Early on, Texas encouraged railroads to come to the state. From the time of the Republic, building transportation was a policy recognized to attract settlers. But railroads are heavily capital intensive–it took a lot of money to do the necessary grading, buy and install the ties and rails, and purchase the steam locomotives and cars. Since the companies did not want to invest if there was no market–no people and no goods–the state sweetened the pot through land grants, bond issuances, and loans.
In the decades after the Civil War, the people of Texas began to recognize the power railroad companies held. Dirt roads for wagons were rough and short. The state had no navigable waterways. Railroads were the only way to ship materials in and products out.
On February 7, 1853, the Legislature approved, “An Act to Regulate Railroad Companies.” Although much of the early legislation regulating railroads was adapted to control inherent abuses in a monopolistic form of business enterprise, the administration of the laws left a great deal to be desired. Since there was no agency especially created to administer the provisions of the Act to Regulate Railroad Companies, the railroads generally did not comply.
Although the creation of a railroad commission to administer the railroad laws had been recommended as early as 1876, the recommendation was strongly opposed by some interests who considered such legislation hostile and branded the proposals as “injudicious interference with business by legislatures.”
Bills calling for a railroad commission were passed by the House in 1887 and 1889; however, the Senate refused to pass the bills on the grounds of constitutionality. This objection was circumvented by the adoption of a constitutional amendment authorizing the creation of a railroad commission. With the last obstacle out of the way, the Legislature passed an act creating the Railroad Commission of Texas in 1891. The fight for its creation had taken sixteen years. Some say it was the predominant political issue of the time.
In 1893, the Commission was granted statutory authority to regulate issuance of railroad stocks and bonds. In 1894 the constitution was amended to change the office of the three Commissioners from appointive to elective, with six year staggered terms.
When the Commission was founded in 1891, there were some 8,700 miles of track. When the railroads reached their peak in Texas in 1930, there were 17,500 miles. Following World War II, increasingly goods began to travel by truck and people by buses and cars and the miles of track began to shrink.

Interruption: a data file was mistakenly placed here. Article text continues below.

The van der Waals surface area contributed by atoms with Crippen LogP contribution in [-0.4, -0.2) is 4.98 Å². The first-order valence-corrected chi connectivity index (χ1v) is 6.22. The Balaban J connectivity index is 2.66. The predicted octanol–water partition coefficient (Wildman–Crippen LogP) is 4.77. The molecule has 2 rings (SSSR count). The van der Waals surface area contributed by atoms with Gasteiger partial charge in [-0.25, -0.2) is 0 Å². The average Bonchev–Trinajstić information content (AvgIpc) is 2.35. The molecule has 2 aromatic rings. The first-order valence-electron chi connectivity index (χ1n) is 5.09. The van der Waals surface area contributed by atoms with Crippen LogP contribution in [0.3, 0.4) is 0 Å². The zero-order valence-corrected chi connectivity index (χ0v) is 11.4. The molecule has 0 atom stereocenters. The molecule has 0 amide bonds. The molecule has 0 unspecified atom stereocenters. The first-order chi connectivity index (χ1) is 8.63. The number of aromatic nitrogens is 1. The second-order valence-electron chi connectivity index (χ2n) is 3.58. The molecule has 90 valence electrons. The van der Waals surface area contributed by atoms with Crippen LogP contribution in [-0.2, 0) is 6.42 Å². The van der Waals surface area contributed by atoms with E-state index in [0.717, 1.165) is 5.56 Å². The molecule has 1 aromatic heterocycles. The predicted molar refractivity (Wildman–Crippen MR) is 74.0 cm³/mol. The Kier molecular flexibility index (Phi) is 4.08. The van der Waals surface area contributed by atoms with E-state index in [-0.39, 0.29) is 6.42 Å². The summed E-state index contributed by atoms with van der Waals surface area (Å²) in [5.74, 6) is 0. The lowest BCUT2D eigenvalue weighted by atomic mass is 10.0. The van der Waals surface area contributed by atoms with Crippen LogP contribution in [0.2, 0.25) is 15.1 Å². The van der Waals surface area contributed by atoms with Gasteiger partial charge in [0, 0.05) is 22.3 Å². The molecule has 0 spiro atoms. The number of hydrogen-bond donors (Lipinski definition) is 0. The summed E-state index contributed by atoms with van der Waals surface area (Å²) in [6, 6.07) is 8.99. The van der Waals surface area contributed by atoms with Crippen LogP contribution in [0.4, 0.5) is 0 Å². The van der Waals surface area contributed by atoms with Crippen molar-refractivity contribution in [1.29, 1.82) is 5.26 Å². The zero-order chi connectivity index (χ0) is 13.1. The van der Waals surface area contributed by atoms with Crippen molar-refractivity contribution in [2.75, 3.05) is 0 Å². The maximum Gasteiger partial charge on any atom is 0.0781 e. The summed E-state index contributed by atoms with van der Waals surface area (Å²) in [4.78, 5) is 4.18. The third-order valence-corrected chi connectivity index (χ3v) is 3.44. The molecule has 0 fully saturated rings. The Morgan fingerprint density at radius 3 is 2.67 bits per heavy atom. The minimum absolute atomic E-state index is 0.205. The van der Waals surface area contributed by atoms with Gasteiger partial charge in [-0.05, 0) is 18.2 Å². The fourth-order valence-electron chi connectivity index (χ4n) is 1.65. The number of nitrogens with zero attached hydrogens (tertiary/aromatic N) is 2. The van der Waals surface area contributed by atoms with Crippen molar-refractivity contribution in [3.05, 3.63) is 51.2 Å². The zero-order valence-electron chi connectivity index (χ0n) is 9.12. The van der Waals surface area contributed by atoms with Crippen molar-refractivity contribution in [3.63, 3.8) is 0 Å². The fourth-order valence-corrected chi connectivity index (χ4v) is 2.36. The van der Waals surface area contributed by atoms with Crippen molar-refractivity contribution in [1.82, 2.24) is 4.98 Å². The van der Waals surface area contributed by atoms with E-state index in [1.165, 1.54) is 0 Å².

In 1894, the beginnings of the Texas age of oil were realized by the first major discovery–Corsicana in the east central part of the state. Then it seemed like it was one discovery right after another. The first true boom came from the 1901 Spindletop gusher of Anthony Lucas. Spindletop was not the last of the south east Texas fields. More followed. The next cluster of discoveries was in north central Texas between 1902 and 1920–Petrolia, Electra, and Burkburnett–and, during that same period, and a little further south–Breckenridge and Desdemona in 1918.
In 1917 the Legislature designated oil pipelines as common carriers and, more importantly, gave jurisdiction to the Railroad Commission which was already regulating a transportation industry–the railroads. By 1919, the Commission was also granted jurisdiction over oil and gas production. It was at that date the Oil and Gas Division was created.
Regulation did not truly take hold until the 1930s. Since then, the Railroad Commission has held a leading role in the regulation of oil and gas, one that has been recognized throughout the world. The state still produces more oil and gas than any other state. Indeed, if Texas were a nation, it would rank as one of the top fifteen producers in the world. Today, there are some 241,000 active oil and gas wells which produce an average of some 1.7 million barrels of oil a day and 11.5 BCF (billion cubic feet) of gas a day. The Commission’s Oil and Gas Division tracks that production and ensures that it follows allocations that are calculated each month. In addition, through its ten district offices, field inspectors visit the wells and facilities across the state to ensure compliance with Commission rules and regulations. Increasingly important, the division works to ensure that the water resources of the state are protected from damage by oil and gas field activities.
Over recent decades, the role of the Railroad Commission in the regulation of railroads changed, moving from economic regulation to safety regulation. The Federal Railroad Safety Act of 1970 vested rail safety responsibilities in the Federal Railroad Administration. In 1983, the Railroad Commission began a cooperative process with the federal government, implementing a rail safety program. The Rail Safety and Planning section of the Transportation/Gas Utilities Division monitored the state’s rail lines, inspecting railroad equipment, operations, and track. This section also maintained the state’s rail planning program and oversaw the use of federal funds for track rehabilitation projects.
Under provisions of the 1980 Federal Staggers Rail Act, the Railroad Commission recognized that it could hold only a passive role in rate setting. In 1984, the Railroad Commission ceased its historic role in economic regulation of the Texas rail industry.
Effective October 1, 2005, the 79th Legislature in HB 2702 transferred the remainder of Railroad Safety oversight from the Railroad Commission to the Texas Department of Transportation, leaving the Commission with no regulatory authority related to any aspect of the rail industry.